We extend our congratulations to Cllr Michael Sheahan on being elected Mayor of Limerick this week.
And while he may be the 818th person to hold the office, it is difficult to disagree with the assessment of city stalwart Cllr John Gilligan that the office and its long proud traditions have not been somewhat diminished by the merger of Limerick City and County Councils.
That the mayor’s allowance has been slashed by two thirds reflects the fact the role has become even more ceremonial than it already was. And cutting councillors’ salaries in general, while politically popular, hardly fits in with Phil Hogan’s self-professed desire to empower our local public representatives. But that’s for another day.
Eight centuries of Limerick City as a stand-alone political entity are not to be sniffed at but while not forgetting the past, we must also look to the future.
Cllr Sheahan’s election is hugely symbolic in that until a few weeks ago, he was a county councillor. Like the chairman of Limerick City and County Council, Kevin Sheahan (no relation), both hail from Askeaton but the new mayor has long since put down roots in Monaleen.
The pact between Fianna Fail and Fine Gael - historic in its own right - will probably see two former county councillors, Michael Sheahan and Daniel Butler, and one Patrickswell man, Sean Lynch, hold the office of Mayor of Limerick between now and 2019.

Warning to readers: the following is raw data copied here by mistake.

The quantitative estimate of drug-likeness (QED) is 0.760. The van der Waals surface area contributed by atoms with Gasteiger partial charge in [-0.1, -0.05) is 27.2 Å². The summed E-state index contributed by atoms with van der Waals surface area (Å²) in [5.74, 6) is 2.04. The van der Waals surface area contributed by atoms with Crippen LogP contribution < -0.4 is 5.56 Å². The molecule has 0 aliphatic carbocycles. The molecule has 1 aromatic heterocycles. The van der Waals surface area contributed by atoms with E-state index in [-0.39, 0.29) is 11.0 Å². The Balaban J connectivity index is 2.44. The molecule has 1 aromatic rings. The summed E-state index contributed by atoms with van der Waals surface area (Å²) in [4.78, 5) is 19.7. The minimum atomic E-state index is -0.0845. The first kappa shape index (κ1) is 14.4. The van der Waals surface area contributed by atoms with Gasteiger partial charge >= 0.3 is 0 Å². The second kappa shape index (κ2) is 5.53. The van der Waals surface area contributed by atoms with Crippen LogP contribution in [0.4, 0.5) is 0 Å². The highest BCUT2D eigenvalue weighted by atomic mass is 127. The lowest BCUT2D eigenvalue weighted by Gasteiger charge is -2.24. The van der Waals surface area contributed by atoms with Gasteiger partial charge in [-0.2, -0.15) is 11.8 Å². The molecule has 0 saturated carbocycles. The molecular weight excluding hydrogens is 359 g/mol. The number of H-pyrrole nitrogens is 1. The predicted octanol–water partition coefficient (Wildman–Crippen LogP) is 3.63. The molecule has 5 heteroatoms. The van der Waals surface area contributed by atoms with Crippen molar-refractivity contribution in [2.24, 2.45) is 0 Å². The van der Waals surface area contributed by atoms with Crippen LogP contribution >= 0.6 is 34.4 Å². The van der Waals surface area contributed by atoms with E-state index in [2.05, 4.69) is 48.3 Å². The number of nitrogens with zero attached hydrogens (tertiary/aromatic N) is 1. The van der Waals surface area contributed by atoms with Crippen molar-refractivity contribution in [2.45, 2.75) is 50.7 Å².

No more than on our fine hurling team, Limerick does better when city and county pull together - and Mayor Sheahan’s speech upon his election this week reflected this reality.
And while the mayor no longer gets to chair full council meetings and is no longer required to sign those big city contracts, there are still those ceremonial occasions when he or she will be required.
Chief among those is the freedom of the city, something Mayor Sheahan never got to vote on while on the County Council despite the greater availability of land for grazing sheep.
Our new mayor would like to see the highest honour in the city conferred on more women for a start but also on more people from County Limerick.
And who could disagree with that?